Perplexing behaviour is always a mere curio: an intance of peculiarity in a world that permits an infinite variety of strangeness. Humans behaving, oddly, badly, or even wrongly, does not have the shock impact on my delicate sensibilities that it used to have. They have become part of what I perceive as the ever-present. I don’t like to talk about the ever-present. That doesn’t mean I’ve reached any peace with my own defects even when ever-present.
One such defect is when I’m stuck in conversation with a stranger. I suck at making small talk because when it comes to the act of carrying the conversation, of talking honestly, I find myself in dire difficulty.
Conversationally speaking, I drop the ball.
In a conversation, there is a respectable amount of time after which silence becomes awkward. Once the conversation runs aground on the shoals of silence, it takes a genius to recover the conversation. I have discovered that my sense of terror at the silence is particularly keen, and that my panic sets in far earlier than it seems to for most people (other people have salvaged conversations that I thought unsalvageable).
Partly this is part of my overengaged sense of privacy; i am extremely guarded about my personal life and space. Even where such zealous safeguards are uneeded my default approach is that others do not need to know.
The other part, the absurd intriguing contract, (see I’m doing it even as I set the stage to describe it) is that I feel the constant need to be entertaining. Not just normal level, conversational interesting, but a demanding / performance / absurd level of entertaining. Anything less than charismatic perfection is always assessed as a failure.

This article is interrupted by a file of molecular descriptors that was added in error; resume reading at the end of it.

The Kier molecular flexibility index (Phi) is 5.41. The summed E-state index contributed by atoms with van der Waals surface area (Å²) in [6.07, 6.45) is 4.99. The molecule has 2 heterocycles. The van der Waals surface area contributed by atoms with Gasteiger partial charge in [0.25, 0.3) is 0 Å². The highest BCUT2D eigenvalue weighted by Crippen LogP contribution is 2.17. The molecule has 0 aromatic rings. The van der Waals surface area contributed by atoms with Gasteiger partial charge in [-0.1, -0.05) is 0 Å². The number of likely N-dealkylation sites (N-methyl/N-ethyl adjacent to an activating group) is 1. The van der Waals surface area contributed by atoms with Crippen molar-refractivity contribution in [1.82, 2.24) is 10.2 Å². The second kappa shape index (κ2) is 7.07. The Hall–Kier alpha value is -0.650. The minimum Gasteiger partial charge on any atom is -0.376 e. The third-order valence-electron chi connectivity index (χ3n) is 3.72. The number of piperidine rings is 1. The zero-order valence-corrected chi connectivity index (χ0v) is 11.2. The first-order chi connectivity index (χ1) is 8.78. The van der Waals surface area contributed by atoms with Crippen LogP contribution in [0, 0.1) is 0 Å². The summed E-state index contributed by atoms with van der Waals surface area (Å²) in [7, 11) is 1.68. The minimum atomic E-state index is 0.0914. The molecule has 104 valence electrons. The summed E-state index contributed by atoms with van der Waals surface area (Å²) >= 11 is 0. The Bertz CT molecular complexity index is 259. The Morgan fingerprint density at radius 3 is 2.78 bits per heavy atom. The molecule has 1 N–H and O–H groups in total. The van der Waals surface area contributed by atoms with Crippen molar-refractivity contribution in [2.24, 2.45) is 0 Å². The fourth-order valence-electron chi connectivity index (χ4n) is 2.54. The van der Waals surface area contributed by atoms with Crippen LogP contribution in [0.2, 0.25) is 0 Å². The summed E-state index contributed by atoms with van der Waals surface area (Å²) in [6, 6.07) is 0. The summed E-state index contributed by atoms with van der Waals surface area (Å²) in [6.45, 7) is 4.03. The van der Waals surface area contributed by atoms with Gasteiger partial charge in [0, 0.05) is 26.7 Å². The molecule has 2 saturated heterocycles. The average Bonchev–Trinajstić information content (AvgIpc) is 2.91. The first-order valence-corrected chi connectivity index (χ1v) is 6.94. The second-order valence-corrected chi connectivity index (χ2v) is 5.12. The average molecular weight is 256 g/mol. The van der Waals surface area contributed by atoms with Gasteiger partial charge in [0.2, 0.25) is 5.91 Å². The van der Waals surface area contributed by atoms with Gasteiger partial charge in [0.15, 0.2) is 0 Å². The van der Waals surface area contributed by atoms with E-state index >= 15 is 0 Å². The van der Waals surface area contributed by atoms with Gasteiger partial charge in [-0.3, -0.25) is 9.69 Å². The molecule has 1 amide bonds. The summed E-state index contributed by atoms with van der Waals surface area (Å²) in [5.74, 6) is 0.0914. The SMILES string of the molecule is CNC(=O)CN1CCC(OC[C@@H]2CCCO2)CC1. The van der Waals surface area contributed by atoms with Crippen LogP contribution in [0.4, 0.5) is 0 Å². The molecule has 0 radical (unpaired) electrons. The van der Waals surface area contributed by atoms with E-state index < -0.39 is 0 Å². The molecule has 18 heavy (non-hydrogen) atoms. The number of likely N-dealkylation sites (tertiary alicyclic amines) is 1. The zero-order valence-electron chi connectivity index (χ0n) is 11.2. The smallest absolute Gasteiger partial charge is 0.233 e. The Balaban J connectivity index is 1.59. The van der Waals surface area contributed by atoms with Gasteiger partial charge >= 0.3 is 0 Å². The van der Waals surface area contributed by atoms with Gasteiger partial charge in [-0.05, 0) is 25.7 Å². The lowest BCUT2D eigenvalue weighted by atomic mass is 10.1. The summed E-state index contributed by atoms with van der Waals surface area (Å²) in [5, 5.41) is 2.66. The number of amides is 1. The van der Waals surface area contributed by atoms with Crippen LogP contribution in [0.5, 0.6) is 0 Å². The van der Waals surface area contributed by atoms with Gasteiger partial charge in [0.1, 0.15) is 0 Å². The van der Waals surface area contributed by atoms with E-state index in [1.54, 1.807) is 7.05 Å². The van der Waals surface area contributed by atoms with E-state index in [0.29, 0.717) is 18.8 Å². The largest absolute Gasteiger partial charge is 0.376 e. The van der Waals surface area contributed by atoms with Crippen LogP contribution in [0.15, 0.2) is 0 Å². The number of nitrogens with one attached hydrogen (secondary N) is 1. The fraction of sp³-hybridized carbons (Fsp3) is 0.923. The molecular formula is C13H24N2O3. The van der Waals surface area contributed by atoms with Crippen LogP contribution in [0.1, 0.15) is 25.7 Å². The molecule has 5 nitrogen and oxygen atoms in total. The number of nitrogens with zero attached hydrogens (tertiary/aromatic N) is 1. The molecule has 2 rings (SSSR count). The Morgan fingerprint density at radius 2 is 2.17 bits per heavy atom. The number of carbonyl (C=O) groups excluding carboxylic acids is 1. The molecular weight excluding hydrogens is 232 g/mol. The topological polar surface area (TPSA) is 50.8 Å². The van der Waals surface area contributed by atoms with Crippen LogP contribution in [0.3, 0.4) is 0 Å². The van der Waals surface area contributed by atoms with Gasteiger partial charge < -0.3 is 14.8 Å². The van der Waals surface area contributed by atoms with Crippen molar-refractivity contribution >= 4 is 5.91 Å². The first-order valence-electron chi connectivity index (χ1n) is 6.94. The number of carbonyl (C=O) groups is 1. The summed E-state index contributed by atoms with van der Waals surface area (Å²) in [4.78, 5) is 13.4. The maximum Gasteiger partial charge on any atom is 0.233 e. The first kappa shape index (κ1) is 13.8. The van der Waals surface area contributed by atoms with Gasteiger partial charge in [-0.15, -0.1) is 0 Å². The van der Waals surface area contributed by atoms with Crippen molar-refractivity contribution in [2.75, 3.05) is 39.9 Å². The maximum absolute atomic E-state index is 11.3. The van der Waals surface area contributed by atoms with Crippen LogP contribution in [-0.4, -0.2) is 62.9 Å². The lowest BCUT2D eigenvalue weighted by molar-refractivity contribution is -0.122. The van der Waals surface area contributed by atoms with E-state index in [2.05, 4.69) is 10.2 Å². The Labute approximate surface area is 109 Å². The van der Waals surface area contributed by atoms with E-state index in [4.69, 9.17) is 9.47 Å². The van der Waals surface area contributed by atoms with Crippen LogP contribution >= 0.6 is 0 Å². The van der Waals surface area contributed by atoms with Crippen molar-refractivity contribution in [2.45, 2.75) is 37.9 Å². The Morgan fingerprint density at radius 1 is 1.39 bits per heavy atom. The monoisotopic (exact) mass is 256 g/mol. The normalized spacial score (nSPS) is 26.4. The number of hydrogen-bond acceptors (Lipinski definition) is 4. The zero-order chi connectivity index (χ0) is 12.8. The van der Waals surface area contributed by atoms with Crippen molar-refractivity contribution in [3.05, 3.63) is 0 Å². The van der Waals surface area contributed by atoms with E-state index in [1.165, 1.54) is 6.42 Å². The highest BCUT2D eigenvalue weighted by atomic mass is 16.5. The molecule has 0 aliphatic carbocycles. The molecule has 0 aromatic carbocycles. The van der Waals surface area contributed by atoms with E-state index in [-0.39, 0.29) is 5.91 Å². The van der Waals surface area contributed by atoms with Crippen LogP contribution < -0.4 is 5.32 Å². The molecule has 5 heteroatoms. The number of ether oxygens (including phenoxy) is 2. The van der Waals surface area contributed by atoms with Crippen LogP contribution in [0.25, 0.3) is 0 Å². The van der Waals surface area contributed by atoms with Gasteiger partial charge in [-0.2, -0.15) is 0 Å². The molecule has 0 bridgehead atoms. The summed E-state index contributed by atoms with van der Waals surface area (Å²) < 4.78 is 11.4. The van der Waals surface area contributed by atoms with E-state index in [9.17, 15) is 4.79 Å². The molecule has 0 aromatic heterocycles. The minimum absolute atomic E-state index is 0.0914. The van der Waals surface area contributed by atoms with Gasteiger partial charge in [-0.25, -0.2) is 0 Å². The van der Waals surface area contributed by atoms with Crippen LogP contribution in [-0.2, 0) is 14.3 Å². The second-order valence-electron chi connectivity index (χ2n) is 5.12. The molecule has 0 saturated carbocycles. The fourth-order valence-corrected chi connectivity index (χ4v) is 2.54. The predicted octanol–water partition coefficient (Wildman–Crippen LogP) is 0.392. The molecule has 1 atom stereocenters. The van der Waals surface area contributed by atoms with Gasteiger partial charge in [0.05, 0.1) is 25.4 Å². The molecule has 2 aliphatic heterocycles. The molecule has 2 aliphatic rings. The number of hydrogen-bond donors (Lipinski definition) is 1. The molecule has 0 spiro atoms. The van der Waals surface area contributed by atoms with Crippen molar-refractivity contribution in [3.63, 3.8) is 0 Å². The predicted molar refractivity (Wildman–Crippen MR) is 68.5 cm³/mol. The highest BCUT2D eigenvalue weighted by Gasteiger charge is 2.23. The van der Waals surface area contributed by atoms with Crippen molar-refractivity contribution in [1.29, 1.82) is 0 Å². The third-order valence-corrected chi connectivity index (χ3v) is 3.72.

The easiest way, the social acceptable-ish way, is to be funny. Humour has long been recognised as a classic tool of social deflection. One can appear to be engaged, light-hearted, inject some perspective and be seen as a positive contributor to the conversation by being the funny man. This is why every class has a class-clown and every village has an idiot.
The other alternative is the geek / nerd half of my brain, which sees trivia, facts and obscure information as fascinating. And as much as I deny it, I am very much a geek. The only thing that I can claim to my credit, is that I’m a law geek, instead of a stereotypical Star Wars geek or Star Trek geek. Thankfully. It comes with the advantage of being socially slightly more acceptable and slightly less stereotypical. After all, lawyers are expected to be the masters of esoteric points of detail in all spheres.
The difficulty with both those defenses – and yes I know they’re defenses – is that neither is particularly socially acceptable. Of the two, the greater stigma is saved for nerdiness. Thats why even in school they lived outside the main stream, and why they’re all off running tech bubble companies at the moment on the way to being a new Twitter or Facebook. But when it comes to ordinary conversaiton with ordinary people, they’re looked down down upon because most people genuinely don’t see the beauty in trivia.
The joker is treated with greater deference for his form of defense. Jokes are socially valuable, and we all like some one who can make us laugh. Its such a valuable skill that most women identify it as the primary attribute that they are looking for in a prospective partner. So from that we know, at least, that its the primary attribute that women feel safe mentioning on a survey. At the same time, we know that jokes are a form of deflection.
I’m very good at deflection. I’m not good at entertaining interaction.